On farms, anaerobic digestion (AD) plants successfully convert food and other types of organic waste into biogas that can be used onsite to generate heat and electricity in what is effectively a form of renewable energy. The leftover residue can be used on the land as a fertiliser, thus closing the nutrient cycle and reducing our dependency on imported fertilisers.

The recycling of food waste is a classic example of “cradle-to-cradle” thinking, which replaces wasteful linear systems with cyclical designs that aim to close material loops, turning waste into a resource. Recycling food waste creates a set of products that can be sold onto consumers, for example in the form of compost.

Improving our national infrastructure to ensure better separation and treatment of food waste will require investment but it is clear that the costs of inaction are much greater. Local authorities can do better by offering the brown bin service to more households and educating residents on how to compost at home.

But we, as individuals, are the key to reducing the high levels of household food waste that are created today. Simple steps like sitting down to make a proper food shopping list, knowing a few good recipes for leftovers and understanding how best to store food could make a big difference to your shopping bill as well as the amount of food that ends up in a landfill.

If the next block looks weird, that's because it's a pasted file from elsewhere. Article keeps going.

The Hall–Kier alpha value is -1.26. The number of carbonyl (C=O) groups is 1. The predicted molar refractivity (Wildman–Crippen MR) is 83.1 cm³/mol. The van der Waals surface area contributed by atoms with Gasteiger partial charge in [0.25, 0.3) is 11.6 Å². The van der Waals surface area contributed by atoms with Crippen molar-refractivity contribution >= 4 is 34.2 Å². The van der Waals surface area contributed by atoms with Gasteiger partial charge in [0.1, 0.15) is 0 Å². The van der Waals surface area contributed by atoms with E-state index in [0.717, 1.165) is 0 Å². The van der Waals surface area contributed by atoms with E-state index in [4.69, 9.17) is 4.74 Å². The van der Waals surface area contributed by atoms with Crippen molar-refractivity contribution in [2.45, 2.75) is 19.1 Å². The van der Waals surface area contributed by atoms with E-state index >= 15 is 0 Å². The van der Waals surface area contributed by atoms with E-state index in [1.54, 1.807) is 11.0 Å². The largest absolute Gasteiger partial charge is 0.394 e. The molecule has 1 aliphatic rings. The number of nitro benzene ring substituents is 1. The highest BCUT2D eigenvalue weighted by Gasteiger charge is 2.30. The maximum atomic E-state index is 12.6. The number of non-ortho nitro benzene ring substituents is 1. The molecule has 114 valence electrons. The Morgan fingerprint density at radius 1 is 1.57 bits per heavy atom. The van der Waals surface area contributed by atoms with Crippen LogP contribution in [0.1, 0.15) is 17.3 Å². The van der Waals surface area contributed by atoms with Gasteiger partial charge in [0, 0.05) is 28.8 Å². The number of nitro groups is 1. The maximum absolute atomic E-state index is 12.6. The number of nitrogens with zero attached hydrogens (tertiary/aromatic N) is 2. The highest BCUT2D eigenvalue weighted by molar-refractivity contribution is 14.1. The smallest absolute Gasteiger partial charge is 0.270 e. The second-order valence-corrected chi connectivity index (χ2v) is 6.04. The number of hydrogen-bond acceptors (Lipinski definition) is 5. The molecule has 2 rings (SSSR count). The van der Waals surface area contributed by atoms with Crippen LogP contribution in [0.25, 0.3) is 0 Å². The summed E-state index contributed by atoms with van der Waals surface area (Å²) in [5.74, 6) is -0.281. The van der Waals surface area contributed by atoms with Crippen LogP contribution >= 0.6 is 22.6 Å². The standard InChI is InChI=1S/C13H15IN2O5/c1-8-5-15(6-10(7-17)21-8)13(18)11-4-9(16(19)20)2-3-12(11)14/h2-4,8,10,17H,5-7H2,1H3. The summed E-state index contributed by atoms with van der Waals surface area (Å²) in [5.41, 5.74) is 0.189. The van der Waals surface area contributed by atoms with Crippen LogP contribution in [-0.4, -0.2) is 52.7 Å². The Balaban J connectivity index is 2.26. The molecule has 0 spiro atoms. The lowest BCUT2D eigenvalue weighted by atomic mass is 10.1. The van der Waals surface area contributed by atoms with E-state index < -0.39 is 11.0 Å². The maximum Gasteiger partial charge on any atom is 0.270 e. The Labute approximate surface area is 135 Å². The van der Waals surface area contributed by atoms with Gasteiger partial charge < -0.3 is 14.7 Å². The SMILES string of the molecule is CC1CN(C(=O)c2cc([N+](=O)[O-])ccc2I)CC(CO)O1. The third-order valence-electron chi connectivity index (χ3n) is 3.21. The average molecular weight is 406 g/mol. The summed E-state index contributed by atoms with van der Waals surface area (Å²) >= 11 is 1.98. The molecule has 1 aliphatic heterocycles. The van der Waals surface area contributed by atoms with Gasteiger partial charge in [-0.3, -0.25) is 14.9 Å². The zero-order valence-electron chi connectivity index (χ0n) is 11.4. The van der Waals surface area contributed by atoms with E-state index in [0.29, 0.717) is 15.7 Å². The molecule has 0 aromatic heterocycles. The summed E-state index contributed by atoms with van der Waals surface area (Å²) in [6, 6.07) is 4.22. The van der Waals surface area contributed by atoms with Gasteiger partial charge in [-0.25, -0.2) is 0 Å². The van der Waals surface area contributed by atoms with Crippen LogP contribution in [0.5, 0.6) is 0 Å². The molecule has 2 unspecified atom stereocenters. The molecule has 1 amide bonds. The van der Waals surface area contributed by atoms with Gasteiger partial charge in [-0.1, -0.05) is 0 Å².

Just as Irish households cannot afford to through away good food, Ireland cannot afford to keep filling landfills with food waste. The cost of running Ireland’s landfills is rising as is the price of imported fertilisers and energy that properly treated food waste can help offset. Not only that, the EPA has warned that we will run out of landfill space in 8 years if no new landfills are opened. When it comes to food waste prevention is better, and cheaper, than the cure.

Tara Connolly is a campaigner/co-ordinator at Voice of Irish Concern for the Environment (VOICE). For more information, see